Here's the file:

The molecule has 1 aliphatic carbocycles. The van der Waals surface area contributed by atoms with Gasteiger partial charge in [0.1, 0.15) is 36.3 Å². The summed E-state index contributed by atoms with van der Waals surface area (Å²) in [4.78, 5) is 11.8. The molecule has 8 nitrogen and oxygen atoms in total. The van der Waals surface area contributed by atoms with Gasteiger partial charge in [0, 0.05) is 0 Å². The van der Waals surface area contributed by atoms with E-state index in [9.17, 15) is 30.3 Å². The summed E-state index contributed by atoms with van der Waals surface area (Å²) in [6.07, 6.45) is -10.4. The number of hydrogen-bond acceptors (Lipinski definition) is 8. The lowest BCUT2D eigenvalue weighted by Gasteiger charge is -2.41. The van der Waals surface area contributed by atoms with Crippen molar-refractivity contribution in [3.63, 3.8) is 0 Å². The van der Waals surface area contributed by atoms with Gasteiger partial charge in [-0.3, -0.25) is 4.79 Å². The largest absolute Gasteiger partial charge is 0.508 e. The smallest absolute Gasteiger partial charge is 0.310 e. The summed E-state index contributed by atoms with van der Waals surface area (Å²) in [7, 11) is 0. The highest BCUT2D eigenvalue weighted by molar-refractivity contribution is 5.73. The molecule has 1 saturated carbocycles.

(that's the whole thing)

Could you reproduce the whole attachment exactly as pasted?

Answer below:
The molecule has 1 aliphatic carbocycles. The van der Waals surface area contributed by atoms with Gasteiger partial charge in [0.1, 0.15) is 36.3 Å². The summed E-state index contributed by atoms with van der Waals surface area (Å²) in [4.78, 5) is 11.8. The molecule has 8 nitrogen and oxygen atoms in total. The van der Waals surface area contributed by atoms with Gasteiger partial charge in [0, 0.05) is 0 Å². The van der Waals surface area contributed by atoms with E-state index in [9.17, 15) is 30.3 Å². The summed E-state index contributed by atoms with van der Waals surface area (Å²) in [6.07, 6.45) is -10.4. The number of hydrogen-bond acceptors (Lipinski definition) is 8. The lowest BCUT2D eigenvalue weighted by Gasteiger charge is -2.41. The van der Waals surface area contributed by atoms with Crippen molar-refractivity contribution in [3.63, 3.8) is 0 Å². The van der Waals surface area contributed by atoms with Gasteiger partial charge in [-0.3, -0.25) is 4.79 Å². The largest absolute Gasteiger partial charge is 0.508 e. The smallest absolute Gasteiger partial charge is 0.310 e. The summed E-state index contributed by atoms with van der Waals surface area (Å²) in [7, 11) is 0. The highest BCUT2D eigenvalue weighted by molar-refractivity contribution is 5.73. The molecule has 1 saturated carbocycles.